Distant Magic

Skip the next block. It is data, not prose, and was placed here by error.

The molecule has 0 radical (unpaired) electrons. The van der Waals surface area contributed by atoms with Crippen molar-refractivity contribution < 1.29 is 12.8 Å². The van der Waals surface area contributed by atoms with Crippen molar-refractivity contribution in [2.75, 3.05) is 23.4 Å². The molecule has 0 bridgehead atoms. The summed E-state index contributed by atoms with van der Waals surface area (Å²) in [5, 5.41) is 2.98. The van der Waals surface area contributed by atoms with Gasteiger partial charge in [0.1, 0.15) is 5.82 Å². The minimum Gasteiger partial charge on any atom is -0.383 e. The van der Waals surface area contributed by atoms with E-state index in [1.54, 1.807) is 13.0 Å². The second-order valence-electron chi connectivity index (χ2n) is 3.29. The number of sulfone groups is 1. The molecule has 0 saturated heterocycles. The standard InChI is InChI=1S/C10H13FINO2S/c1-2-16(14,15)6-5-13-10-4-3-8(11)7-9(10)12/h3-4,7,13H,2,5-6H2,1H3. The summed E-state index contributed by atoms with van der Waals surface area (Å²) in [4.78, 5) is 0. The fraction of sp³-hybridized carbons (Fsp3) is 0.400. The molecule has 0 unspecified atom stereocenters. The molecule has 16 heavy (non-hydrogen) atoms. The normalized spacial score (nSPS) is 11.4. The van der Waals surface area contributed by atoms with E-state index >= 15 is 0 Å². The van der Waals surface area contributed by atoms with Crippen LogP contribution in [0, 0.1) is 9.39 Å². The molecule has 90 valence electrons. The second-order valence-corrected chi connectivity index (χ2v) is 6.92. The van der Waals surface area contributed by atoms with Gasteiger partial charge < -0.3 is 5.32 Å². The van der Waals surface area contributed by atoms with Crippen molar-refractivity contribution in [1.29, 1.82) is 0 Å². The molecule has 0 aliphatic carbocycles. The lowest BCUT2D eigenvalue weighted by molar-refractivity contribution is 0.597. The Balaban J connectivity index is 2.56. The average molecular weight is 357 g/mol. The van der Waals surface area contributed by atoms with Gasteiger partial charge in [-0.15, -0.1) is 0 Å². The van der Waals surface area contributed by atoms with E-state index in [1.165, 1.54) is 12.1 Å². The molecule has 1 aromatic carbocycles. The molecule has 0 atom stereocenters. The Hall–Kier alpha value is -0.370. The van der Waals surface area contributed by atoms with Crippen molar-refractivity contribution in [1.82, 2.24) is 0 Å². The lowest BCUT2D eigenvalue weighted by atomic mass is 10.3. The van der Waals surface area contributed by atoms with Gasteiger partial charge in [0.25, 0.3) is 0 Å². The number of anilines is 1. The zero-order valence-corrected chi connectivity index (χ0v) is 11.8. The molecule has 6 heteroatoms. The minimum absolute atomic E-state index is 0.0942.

Her earliest memories were of sunlight streaming through trees and smoke. Ten feet away from her, he was laying there covered in blood next to bits of metal and flesh scattered about. Everything before then was gone, as was her original name. She crawled over to him with her bruised and bleeding limbs. A foot away from him, she collapsed back into unconsciousness. The time after that blurred in her mind. Gradually, they walked around and explored the big woods. He didn't remember his name either, and neither of them knew where they were. Their world was one without words and names, and it suited them well enough. How much time passed there in the big woods, she didn't know. It didn't matter. Every moment was its own. They ate when they were hungry, they played whenever they wanted, they slept when they were tired. That was their life. And sometimes, they did magic. He did it first. When they found the waterfall, and he touched the water, it glowed a beautiful blue. He raised his hands into the air. Everywhere he moved, the air filled with blue lights. She came to know her own way of magic in time. When she touched the flowers, she could make them grow. Soon enough, she could grow them out of her palms and hear the words they whispered from branch to branch. He could hear the words too, and ones too quiet for her to catch in the wind and from the lights. Their empty forest became filled with voices all around. Then, they were found. A young woman named took them from the forest and raised them on her farm. The woman's name was Sable, and she gave each of them a name. He became Neil, and she became Tahlia. Sable was single and never married or dated anyone during all the time they spent with her. A long time ago, when Tahlia asked her why she lived alone, Sable smiled and told her she became a hermit to protect herself. Neil explained to her when they were teenagers that Sable estranged her family and was living in solitude so none of them could find her. Someone did shortly after that. A woman named Edith, who said she was Sable's younger sister, visited. They never spoke to her. For all the time that Edith woman was there, Sable kept them hidden in the basement. Most days, they were free to roam. They helped on the farm and played out in the field. For many years, they did magic for Sable. She praised them for their talents and told them they were special. Neil asked her, "Can you do magic too, Sable?" Sable said no. Most couldn't do magic. None that she knew of. She said, "I have heard that children are often born more connected to such things, and lose their way as time passes and the world corrupts them." "That will never happen to me!" Tahlia proclaimed. In three years time, Sable's words came true. Tahlia couldn't make the flowers grow anymore. Neil lost the lights the year before. It wasn't sudden. Gradually, their words slipped away from her, fading into softer whispers until she couldn't hear anything. Neil never told her what it was like for him. He suddenly told her one day there was no more magic. Everything slipped away from her. When she looked at the reflection of the moon on her window, where she once saw magic, nothing touched her. She pressed her hand against the cold glass and hoped for something secret to slip through. There was nothing. Neil told her to go to sleep. That was the end of magic, but she never let go of it. The feeling of it stayed alive in her memories. Sable home-schooled them, and when they were teenagers, she let them wander around town too. Neil was more interested in the world they found outside the farm. The strange, overwhelming rush she got every time she walked into town both intrigued and frightened Tahlia. People asked questions. Who were they? Where were they from? Why didn't they go to school? They didn't know what to say. One night, Sable sat them down and told them everything she knew. Years ago, on a certain mountain, a plane unexpectedly crashed. It took a while for them to find where exactly the plane crashed, and they couldn't identify everyone in the crash. Officially, it was presumed there were no survivors. The remains of many on the plane couldn't be identified or even discerned as human parts at all from the crash. There were a few children who were among the list of not identifiable or found. From looking into the case and other missing children cases nearby, she suspected they were children from that crash since they were together. All the missing children cases in that area were of a single child going missing. She doubted, from what the children told her about how they were always together, that they stumbled upon each other on their own from unrelated situations. There was also the detail about being injured and metal and fire. That was the most likely scenario, but she told them this with a word of caution in completely believing that story. Of the children that were missing, they didn't look like any of them. Years ago, she sent pictures of the children to living relatives of the missing children to see if anyone recognized them, and none did. She had no explanation for that, and that was why they lived with her. Because of their magic, she kept them hidden. She thought someone might take them from her. Neil found her word suspicious, and Tahlia didn't believe it at all. She told Sable, "The earth gave birth to me." Sable gave her a kind smile and shook her head. "Tahlia, that can't be. Your scars tell everything." In her need to deny that scenario, Tahlia said, "No, these are to make me like what the earth saw. Perhaps, it was sad from all the death and wanted to return some life to that place. It merely made me look like I had been part of that." Sable sighed and kept on smiling. "It doesn't matter. You're here now. I'll keep you safe." From then on, Tahlia and Neil started to drift apart. They attended university together. After a year, Neil got a job and rented out an apartment. Tahlia followed suit the following year. She called Sable regularly to update her about her life and how she felt lonely in the city. They talked often about the magic, how beautiful it was, and the simpler times when they'd sit out on the back porch in the summer and listen to the cicadas. Neil, she could barely reach though he was right there with her on campus. He drowned himself in any responsibilities he could find and endless hours of work. Sometimes, she invited him out to take a walk, but he always declined. Tahlia did her best to fit in with the people at the university in the ways Neil did, but she only felt more empty. She tried dating and making friends, but nothing lasted long. Everyone around her was so different she couldn't understand them at all. She learned quickly too, she couldn't mention magic to any of them. Childish, deluded, crazy, liar. The words stung and she pulled into herself deeper. Only Neil could talk with her about magic, and he didn't want anything to do with it. Tahlia finished school with little to show for it. She worked a job just above minimum wage to keep her tiny apartment. When she came home at night, she aimlessly moved through trivial tasks to keep herself busy. The world around her was loud and empty. A year had passed since she last saw Sable. On that lonely morning, she pulled herself out of bed and went to see Neil once more. She hoped this time she might be able to pull him from that small prison he kept himself in. He let her in the apartment, but she could tell he was already in a foul mood. She invited him to go out on a walk with her. Once again, he refused her. Their conversation shifted in the way it always did. She tried to get him to talk about magic. "Do you remember when you first showed me the lights?" Tahlia asked. "Everything glowed. We heard the whispers of the trees and the wind. Do you ever wish you could still..." "Tahlia, none of that was real. We were children playing pretend to forget what happened to us." Neil flipped through one of his Biology books. "Look, I get it. You want it to be real. It'd be great if it was real, but it's not. Sable paid for us to go to therapy, and you didn't want to go. You should have stayed in therapy." "Sable saw us doing magic." Tahlia said. "Sable was a kind woman who was keeping her traumatized children happy." Neil marked one of the pages and wrote something down on a piece of paper. Tahlia stood by his crowded desk. "You say you're doing better than me, but look at you. When was the last time you stepped outside and got some fresh air?" "I don't have time for that right now. I'm a grad student. What do you expect out of me? I can't go play around in the woods because I feel like it." "We used to wander. Your eyes used to light up when we saw flowers in the field and the stars in the night sky." Tahlia put her hand on his. In the time since their younger days, his skin had become pale and his body, cold. "I got older. I'm not wowed by flowers anymore." Neil pushed her hand away and opened up a file on his computer. "Tahlia, forget about then. You can't hide in the forest forever." "What's really happened to you?" She asked. Neil got up from his chair and turned to her. "Show it to me. Right now. Show me magic." Tahlia stared down at the floor in defeat. "That's what I thought." Neil smiled in exasperation and shrugged his shoulders. He returned to his desk. "If that's all you wanted to talk to me about, please leave. I have a lot of work to do." Tahlia looked down at her hands. Once, she could feel it, something surged through her. She couldn't call it forth anymore, but it was there. She left the apartment without another word. She went about her day. At two, she clocked in at work and left around ten. She collapsed on her bed in her lonely apartment. Tahlia filled the small space up with plants, but it wasn't like living with Sable or the time she spent in the big woods. Sable would tell her the magic was real. She knew. She saw them do magic many times. Sable, with her kind voice and warm, farm-worn hands would scoop up the flowers Tahlia made and put them in a vase by the window. When the blue lights filled the night, she danced with them. Once more, Tahlia wanted to hear Sable's voice tell her everything was alright, and that the magic, even if it faded, would always be inside her. Foolishly, she picked up the phone and dialed that number she memorized long ago. A prerecorded message informed her the number was disconnected, as it had been since they put Sable in the ground. "Once more, couldn't you tell me it's alright..." Tahlia whispered into the phone to no one. She stared at her hands, searching for answers. The plants around her were quiet strangers who lived in her home. They didn't speak to her the way flowers did when she was younger. They winded and draped silently over her TV and computer, her perfectly polished dishes, her planner and bookshelf full of disorganized topics. Everything around her was both foreign and familiar--a part of her current life and yet, not a single item in her home seemed right. Tahlia rolled over in her bed. In that moment, she caught a glimpse of the full moon reflected on her window glass. The distorted image captivated her. Absentmindedly, she reached for that illusionary light and met with the cold glass. She opened the window and leaned out. The night air captured her. She took in the chilly air and let it surround her. The stars strong enough broke through the glare of the artificial lights of the town and pierced through the darkness. She held her hands out to the stars and the moon. For a second, she swore she saw a city covered in blue. In the morning, Neil found an envelope sticking out from underneath his door. He picked up the plain envelope. No name, no information. He threw the note on the kitchen table to look at after he prepared himself a quick breakfast. He didn't have much time in the mornings, and was somewhat annoyed to have to deal with anything at all so early. He sipped on coffee and opened up a program on his computer to look over some data, almost forgetting about the envelope entirely. He only remembered it when he nearly spilled his coffee on it. He decided to finally open it up. Inside, there was a handwritten note on a single sheet of paper. He recognized the handwriting. The note read: 'This is goodbye, my friend. I remember when you first showed me that beautiful magic deep in those unnamed woods by that waterfall so high. We ran wild in that sacred place. I used to look for the secrets of the earth and sky in every bit of dust and mist, every ray of sunlight and the moon's reflection on our old window. You'd whisper to me in the darkness what your heart told you and we'd dance in Sable's big, open field in the summer heat. My happiest memories are all of you and I, lost in somewhere between this world and something I could never quite touch. You can tell me it was all a lie, and you can forget if you want. I won't let go of my heart. This world isn't for me. I'll be here, if you want to find me. I'll whisper to you on the breeze and rise the petals on the roses you pass on your way to those overcrowded halls, if you look. Wherever you go from here, I wish you'd remember once more the magic you showed me on that dark night. I won't forget. Goodbye.' He held the note in his hand. Callously, he walked over to the trash bin by his desk to throw it away. His hand wouldn't let go despite his commands for it to do so. Neil looked back at the stack of books and papers piled high on his desk and disastrous state of his apartment. He looked down at the note again and sighed. Three days later, he grabbed his camping equipment from his car in a parking lot with a view that was long stained into his memory. He opened a map he got from a gas station nearby, and laughed. "Unnamed place. This is the Blue Ridge Mountains, Tahlia, and you know it. I know damn well how to get to Amicalola Falls and Springer Mountain." His words were harsh, but he couldn't help but grin. Step by step, he walked off the defined path and into the deep woods, led on by something he couldn't name.